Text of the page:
Speech audiometry was administered using closed set of stimuli which included picture cards and the mode of response was pointing. This was due to unintelligible speech in both the cases. For both the cases, speech recognition threshold was found to be 55 dB HL and speech discrimination score was 70% in both ears. The details are shown in [Table 3].{Table 3}

Immittance audiometry findings

Bilateral A-type Tympanogram was found with absence of both ipsilateral and contralateral reflexes. It was suggestive of bilateral normal middle ear conditions. The details are shown in [Table 4].{Table 4}

Otoacoustic emission findings

Both TEOAE and DPOAE screening was administered for both the cases. The result was “Refer” bilaterally suggestive of abnormal function of OHCs. The details are shown in [Table 5].{Table 5}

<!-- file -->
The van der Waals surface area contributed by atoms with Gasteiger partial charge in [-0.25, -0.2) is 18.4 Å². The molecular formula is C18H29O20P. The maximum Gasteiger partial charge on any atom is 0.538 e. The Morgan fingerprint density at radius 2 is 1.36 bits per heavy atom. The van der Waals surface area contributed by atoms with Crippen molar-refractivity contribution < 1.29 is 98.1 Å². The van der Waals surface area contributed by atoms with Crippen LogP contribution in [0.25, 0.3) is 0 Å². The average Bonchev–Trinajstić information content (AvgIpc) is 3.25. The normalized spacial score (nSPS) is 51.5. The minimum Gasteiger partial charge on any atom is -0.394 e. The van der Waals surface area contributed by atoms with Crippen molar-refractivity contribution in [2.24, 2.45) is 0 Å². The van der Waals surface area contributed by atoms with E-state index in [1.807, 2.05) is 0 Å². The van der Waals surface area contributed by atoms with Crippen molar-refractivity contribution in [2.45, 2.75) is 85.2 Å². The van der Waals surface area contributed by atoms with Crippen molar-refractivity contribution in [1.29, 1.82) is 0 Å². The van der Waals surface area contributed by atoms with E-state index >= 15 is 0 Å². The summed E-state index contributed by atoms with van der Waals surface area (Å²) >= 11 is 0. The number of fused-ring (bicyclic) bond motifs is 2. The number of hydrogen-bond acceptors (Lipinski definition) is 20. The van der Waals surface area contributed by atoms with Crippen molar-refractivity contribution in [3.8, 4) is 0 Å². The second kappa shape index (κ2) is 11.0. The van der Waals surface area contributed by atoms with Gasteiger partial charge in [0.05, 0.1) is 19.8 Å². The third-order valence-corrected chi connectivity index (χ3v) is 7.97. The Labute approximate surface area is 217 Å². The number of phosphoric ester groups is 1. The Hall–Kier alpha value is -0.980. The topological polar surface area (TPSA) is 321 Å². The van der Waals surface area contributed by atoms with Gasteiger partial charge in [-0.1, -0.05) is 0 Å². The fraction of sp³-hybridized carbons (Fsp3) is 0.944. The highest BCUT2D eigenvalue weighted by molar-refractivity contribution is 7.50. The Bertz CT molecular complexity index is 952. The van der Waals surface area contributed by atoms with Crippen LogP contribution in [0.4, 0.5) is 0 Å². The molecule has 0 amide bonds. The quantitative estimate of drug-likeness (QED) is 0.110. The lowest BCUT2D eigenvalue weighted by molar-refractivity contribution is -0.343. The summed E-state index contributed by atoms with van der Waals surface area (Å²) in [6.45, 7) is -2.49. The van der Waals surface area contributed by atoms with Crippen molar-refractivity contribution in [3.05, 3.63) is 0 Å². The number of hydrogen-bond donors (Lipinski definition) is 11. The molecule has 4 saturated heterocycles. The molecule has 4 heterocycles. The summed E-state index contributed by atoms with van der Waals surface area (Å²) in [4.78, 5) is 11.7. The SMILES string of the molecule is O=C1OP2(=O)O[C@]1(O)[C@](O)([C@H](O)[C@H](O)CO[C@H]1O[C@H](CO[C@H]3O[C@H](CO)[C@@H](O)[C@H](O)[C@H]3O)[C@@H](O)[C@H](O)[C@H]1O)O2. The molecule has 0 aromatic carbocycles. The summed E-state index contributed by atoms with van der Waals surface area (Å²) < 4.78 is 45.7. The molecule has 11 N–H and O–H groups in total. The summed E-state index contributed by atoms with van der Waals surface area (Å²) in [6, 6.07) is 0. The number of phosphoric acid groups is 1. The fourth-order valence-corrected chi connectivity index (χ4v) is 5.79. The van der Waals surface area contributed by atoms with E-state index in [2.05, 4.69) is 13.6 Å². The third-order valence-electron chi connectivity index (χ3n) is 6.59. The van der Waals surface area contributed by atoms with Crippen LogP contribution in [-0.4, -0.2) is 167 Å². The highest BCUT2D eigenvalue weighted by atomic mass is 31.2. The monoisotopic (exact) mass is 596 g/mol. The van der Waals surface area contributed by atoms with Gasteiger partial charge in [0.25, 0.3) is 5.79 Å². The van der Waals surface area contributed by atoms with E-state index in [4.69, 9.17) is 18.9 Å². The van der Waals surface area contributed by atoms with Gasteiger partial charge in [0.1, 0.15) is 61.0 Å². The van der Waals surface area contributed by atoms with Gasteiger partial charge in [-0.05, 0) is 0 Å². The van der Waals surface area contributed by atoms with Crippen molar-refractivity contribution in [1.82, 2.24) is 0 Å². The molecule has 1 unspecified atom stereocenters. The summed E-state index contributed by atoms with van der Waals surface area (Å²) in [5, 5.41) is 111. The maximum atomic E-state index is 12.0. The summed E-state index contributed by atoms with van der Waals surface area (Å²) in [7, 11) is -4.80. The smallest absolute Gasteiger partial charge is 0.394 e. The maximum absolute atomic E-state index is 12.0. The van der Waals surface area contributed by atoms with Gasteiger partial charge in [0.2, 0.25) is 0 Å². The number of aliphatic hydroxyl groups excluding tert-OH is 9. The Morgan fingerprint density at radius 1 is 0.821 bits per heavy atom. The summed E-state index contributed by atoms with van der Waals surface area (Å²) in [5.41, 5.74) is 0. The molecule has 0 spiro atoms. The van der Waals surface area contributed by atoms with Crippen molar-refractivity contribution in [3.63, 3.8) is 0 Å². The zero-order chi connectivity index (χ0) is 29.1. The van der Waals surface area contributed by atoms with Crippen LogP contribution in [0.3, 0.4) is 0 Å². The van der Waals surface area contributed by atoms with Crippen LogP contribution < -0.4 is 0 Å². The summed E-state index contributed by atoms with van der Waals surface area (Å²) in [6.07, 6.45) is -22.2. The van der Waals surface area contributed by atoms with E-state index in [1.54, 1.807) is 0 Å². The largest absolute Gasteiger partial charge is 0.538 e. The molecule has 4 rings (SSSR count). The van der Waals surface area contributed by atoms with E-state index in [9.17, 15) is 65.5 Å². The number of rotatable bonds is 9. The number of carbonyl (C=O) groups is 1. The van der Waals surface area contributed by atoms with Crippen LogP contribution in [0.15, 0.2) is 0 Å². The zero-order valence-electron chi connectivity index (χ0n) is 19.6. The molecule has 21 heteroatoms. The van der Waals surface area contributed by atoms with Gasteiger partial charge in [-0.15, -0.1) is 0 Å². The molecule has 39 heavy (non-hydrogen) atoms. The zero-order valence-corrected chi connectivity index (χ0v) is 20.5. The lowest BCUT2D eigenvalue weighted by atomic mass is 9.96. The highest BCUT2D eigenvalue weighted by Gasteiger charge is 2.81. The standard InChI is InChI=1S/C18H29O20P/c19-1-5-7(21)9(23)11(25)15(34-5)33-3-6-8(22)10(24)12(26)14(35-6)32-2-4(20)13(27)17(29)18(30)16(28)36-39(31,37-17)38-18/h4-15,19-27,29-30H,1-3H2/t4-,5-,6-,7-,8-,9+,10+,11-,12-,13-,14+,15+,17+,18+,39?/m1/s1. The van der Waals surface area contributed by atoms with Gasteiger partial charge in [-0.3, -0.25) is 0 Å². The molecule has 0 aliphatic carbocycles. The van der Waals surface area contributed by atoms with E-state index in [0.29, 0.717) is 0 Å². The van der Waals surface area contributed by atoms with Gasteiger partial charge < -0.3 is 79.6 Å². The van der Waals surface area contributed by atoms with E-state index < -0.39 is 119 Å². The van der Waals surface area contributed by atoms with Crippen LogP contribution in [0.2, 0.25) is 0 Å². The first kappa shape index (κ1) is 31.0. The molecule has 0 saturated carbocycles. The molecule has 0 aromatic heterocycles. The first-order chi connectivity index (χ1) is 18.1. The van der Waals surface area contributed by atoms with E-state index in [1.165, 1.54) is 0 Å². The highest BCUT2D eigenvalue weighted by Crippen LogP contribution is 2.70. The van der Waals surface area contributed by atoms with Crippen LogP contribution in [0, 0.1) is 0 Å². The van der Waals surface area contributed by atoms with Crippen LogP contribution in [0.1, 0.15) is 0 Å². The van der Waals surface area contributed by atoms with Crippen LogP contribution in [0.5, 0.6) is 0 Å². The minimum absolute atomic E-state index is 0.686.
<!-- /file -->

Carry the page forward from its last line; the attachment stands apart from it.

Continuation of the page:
Brainstem evoked response audiometry findings

For case A, the wave peak-V was not observed even at highest intensity level, i.e., 100 dBnHL on repeated trials for both the ears was suggestive of bilateral severe to profound hearing loss. For Case B, a well-identifiable wave Peak V was observed at 70 dBnHL in both the ears indicative of bilateral moderately severe of hearing loss. Even though a well-identifiable wave peak-V was found in Case B, but the wave morphology was poor. The details are shown in [Figure 2] and [Table 6].{Figure 2}{Table 6}

Auditory steady state response findings

ASSR testing was done to obtain frequency specific thresholds at neural level. The thresholds obtained in ASSR reflected a similar pattern that of PTA in frequency range of 500 Hz–4 KHz. These values obtained were a bit higher for Case A. The details are shown in [Figure 3] and [Table 7].{Figure 3}{Table 7}

 Discussion